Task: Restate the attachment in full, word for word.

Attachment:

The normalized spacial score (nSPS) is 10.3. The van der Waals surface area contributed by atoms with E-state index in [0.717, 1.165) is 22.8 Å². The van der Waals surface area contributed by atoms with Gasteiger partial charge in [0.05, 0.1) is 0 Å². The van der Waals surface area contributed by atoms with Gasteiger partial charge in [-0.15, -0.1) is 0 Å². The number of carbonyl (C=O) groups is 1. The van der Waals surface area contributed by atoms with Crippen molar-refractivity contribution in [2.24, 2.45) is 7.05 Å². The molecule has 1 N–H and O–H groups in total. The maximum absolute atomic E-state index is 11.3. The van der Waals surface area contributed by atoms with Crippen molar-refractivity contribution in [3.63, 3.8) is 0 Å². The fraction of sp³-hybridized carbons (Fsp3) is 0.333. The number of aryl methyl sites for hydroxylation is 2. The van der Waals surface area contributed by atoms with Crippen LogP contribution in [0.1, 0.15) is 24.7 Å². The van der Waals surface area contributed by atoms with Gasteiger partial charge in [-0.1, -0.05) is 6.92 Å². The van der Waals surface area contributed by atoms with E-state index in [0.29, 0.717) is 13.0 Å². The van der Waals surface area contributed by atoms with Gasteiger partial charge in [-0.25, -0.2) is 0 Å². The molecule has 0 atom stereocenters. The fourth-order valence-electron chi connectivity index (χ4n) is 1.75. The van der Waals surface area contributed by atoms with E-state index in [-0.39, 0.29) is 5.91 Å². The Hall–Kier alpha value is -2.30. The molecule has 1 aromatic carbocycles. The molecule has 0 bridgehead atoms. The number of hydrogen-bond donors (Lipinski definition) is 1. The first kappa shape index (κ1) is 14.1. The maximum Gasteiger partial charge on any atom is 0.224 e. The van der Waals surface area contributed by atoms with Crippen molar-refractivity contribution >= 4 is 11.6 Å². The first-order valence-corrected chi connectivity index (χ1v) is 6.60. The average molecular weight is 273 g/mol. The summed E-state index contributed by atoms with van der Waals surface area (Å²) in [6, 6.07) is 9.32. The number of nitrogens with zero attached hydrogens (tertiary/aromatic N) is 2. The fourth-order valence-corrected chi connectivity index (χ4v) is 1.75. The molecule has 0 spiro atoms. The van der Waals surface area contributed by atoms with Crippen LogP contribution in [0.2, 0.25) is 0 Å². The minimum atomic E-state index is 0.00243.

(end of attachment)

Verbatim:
The normalized spacial score (nSPS) is 10.3. The van der Waals surface area contributed by atoms with E-state index in [0.717, 1.165) is 22.8 Å². The van der Waals surface area contributed by atoms with Gasteiger partial charge in [0.05, 0.1) is 0 Å². The van der Waals surface area contributed by atoms with Gasteiger partial charge in [-0.15, -0.1) is 0 Å². The number of carbonyl (C=O) groups is 1. The van der Waals surface area contributed by atoms with Crippen molar-refractivity contribution in [2.24, 2.45) is 7.05 Å². The molecule has 1 N–H and O–H groups in total. The maximum absolute atomic E-state index is 11.3. The van der Waals surface area contributed by atoms with Crippen molar-refractivity contribution in [3.63, 3.8) is 0 Å². The fraction of sp³-hybridized carbons (Fsp3) is 0.333. The number of aryl methyl sites for hydroxylation is 2. The van der Waals surface area contributed by atoms with Crippen LogP contribution in [0.1, 0.15) is 24.7 Å². The van der Waals surface area contributed by atoms with Gasteiger partial charge in [-0.1, -0.05) is 6.92 Å². The van der Waals surface area contributed by atoms with E-state index in [0.29, 0.717) is 13.0 Å². The van der Waals surface area contributed by atoms with Gasteiger partial charge in [-0.25, -0.2) is 0 Å². The molecule has 0 atom stereocenters. The fourth-order valence-electron chi connectivity index (χ4n) is 1.75. The van der Waals surface area contributed by atoms with E-state index in [-0.39, 0.29) is 5.91 Å². The Hall–Kier alpha value is -2.30. The molecule has 1 aromatic carbocycles. The molecule has 0 bridgehead atoms. The number of hydrogen-bond donors (Lipinski definition) is 1. The first kappa shape index (κ1) is 14.1. The maximum Gasteiger partial charge on any atom is 0.224 e. The van der Waals surface area contributed by atoms with Crippen molar-refractivity contribution >= 4 is 11.6 Å². The first-order valence-corrected chi connectivity index (χ1v) is 6.60. The average molecular weight is 273 g/mol. The summed E-state index contributed by atoms with van der Waals surface area (Å²) in [6, 6.07) is 9.32. The number of nitrogens with zero attached hydrogens (tertiary/aromatic N) is 2. The fourth-order valence-corrected chi connectivity index (χ4v) is 1.75. The molecule has 0 spiro atoms. The van der Waals surface area contributed by atoms with Crippen LogP contribution in [0.2, 0.25) is 0 Å². The minimum atomic E-state index is 0.00243.